Canal du Centre

Canal du Centre

Thursday, June 8, 2017

Canal and River, The Ijzer Loop, May 27-31

We managed the 3 bridges and 1 lock out of Brugges without too much complication. Three of the boats in our convoy left to head north toward Zeebrugge and that left us and two other boats, Dutch cruiser types, headed for the coast at Oostende. As usual, we were the slowest of the group but the last two bridges on the canal waited for us to catch up and we entered the Plassendale-Nieuwpoort canal a little after noon. Constructed in the mid 17th century, the canal, along with the connected Nieuwpoort-Dunkirk canal, provided an inland waterway connecting the two sea ports of Oostende and Dunkirk (Plassendale is just east of Oostende). Since neither canal has been upgraded to current commercial standards, only pleasure boats use it now. And use it they do. Last time we were here we even made a note in the log asking where all the boats were. This time there’s no question. Not too many headed in our direction but bridge openings had produced long lines of boats (15-20) headed in the other direction. There’s a busy hireboat base in Nieuwpoort that contributes to the traffic.

The EU has made a major commitment to encouraging water recreation in the area, supplying funds for several small free haltes along the waterway, much used by the hireboat fleet. Just 15 minutes after entering the canal we were tied up at the pontoon in Oudenburg. Room for several boats with free water and electricity and the town (with a supermarket!) just a 5 minute bike ride away.
We did a small shopping and then settled in the the night, chatting with an English family just setting off on their week-long charter vacation and enjoying a spectacular sunset.

After our usual 10 am departure (that’s when the bridges start operating on Sundays) we headed down the canal to the junction with the Ijzer River in Neiuwpoort. As we did in 2008, we planned to make the loop up the Ijzer then north on the Lo canal to Veurne, although this time we’d skip the bike ride to Ypres and concentrate on the mooring at Fintele with a bike trip to the St. Sixtus Abbey brewery (best beer in the world!) and dinner at Heberg de Hooipiete, which was closed the day we were here before. 

Sunday night saw us tied to the bank next to De Dodengang, the Trench of Death, one of the many memorials to the tragedy that was World War I, many of the bloodiest battles being fought in this area.
We just pulled over to a curb along the canal and looped our mooring lines around the posts holding the guardrail along the small road beside the canal. After dinner, a gentleman was looking over the guard rail telling us we had a “mooi boten,” a nice looking boat. When we told him we were better at English than Flemish (!), the conversation began. He ended up inviting us and Bruce and Jeanine, a Canadian couple we’ve been tag teaming with since Brugges and who had pulled in a little after us, up to his house just across the road to sample some local beers. He said we were “neighbors for one night.” Just being neighborly!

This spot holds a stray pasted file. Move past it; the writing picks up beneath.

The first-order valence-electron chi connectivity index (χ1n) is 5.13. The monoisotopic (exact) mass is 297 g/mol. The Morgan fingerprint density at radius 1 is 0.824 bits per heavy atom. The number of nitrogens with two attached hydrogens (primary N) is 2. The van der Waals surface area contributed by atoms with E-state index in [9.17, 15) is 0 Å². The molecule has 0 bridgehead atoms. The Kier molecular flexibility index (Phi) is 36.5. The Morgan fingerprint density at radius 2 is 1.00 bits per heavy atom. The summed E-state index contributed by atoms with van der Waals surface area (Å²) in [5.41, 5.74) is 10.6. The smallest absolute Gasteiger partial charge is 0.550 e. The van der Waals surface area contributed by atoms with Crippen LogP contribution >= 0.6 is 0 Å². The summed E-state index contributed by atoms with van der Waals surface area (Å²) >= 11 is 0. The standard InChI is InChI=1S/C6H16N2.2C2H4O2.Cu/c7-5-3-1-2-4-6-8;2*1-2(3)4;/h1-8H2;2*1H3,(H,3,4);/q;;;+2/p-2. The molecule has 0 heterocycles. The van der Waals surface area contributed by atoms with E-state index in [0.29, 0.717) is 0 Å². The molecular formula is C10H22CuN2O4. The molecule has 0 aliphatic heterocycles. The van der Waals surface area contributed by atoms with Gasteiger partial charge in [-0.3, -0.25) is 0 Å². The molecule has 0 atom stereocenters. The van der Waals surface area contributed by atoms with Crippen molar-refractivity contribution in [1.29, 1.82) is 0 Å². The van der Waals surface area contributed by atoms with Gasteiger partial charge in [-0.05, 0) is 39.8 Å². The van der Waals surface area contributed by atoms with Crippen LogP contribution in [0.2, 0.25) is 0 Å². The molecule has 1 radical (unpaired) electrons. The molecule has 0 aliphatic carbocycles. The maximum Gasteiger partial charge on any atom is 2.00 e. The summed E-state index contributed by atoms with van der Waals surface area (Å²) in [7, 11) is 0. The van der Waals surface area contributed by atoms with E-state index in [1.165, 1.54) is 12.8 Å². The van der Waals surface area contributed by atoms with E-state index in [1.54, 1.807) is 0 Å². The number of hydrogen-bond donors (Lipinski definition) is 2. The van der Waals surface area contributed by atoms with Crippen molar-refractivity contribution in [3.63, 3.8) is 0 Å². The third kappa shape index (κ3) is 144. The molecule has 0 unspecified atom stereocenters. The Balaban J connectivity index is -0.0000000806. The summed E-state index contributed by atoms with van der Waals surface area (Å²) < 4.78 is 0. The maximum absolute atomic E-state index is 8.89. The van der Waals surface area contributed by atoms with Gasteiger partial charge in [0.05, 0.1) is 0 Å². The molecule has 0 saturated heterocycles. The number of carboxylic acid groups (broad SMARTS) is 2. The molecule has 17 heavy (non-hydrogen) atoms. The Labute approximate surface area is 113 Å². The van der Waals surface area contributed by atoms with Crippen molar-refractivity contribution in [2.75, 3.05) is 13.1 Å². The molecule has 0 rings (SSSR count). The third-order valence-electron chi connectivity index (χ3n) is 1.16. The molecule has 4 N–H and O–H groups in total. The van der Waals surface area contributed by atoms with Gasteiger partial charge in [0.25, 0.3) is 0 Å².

Tom and Vera (I’m sure I’m mangling their names but oh, well…) had restored an old farmhouse, raising the roof and adding a second story so the huge picture window in the back looked out over the fields, resulting in a view that changes with the seasons. Vera said they wanted to sleep downstairs but live upstairs. And we tasted more great Belgian beers.

The walkway to the front door crosses a koi pond “moat”.
You can see our stern line in the grass.

Monday morning we set off up the river through Diksmiude to our ultimate destination, Fintele. The marina in Diksmuide was still packed from the holiday weekend with several big ocean-type yachts. There was barely room for us to squeeze by to continue on. It was just a couple of hours, though, to Fintele and there was plenty of room on the pontoon, just one other boat, a 1913 restored tug boat that we’d seen in Gerardsbergen, where it lives.

Since the restaurant was open Monday night and closed Tuesday and Wednesday, we took advantage of the opportunity to try their specialty, river eel. We weren’t sure what to expect, thinking of eel as something slimy and ropy, but this turned out to be delicious. Lots of bones, but the meat is very firm and white and it came with a plate full of frites. We even had seconds!

This is a picture of the restaurant from 2008. It looks just the same.

Thursday is was pretty windy but beer was calling. We set out for Westvleteren to score more of the famous St. Sixtus Abbey beer. This time we had the very fine Belgian cycling map instead of the road atlas for navigation. That made the trip much less stressful. We bought some beer (duh!), this time all that was available was the 12 per cent, which is delicious, not sweet like some of the other really strong beers, and some abbey cheese. We had lunch at the cafe and headed back to the boat.

Wednesday morning we were off through the Fintele sluis and the 5 opening bridges on the Lo Canal. Just a little after 1:30 we were tied up in Veurne.


  1. So looking forward to the beers. How many could you get each visit? We have to stock up for many, many years in France. We know they are 'rationed'.

  2. No, Ian, you cannot have my beers.
    I'm not sure if they ration them at de Vrede like they used to as we were on the bicycles and could only carry 2 six packs. I suspect it's still only one 6 per person. We didn't see anybody leaving with pallets, although I'm sure some would try. The bar at the very end of the Coupure had the triple on the chalkboard at 20 euros a bottle so the 20 we paid for the 6 doesn't seem too outrageous.


All of a sudden I'm getting comment spam. I'll have to use Captcha until it gets under control. Sorry...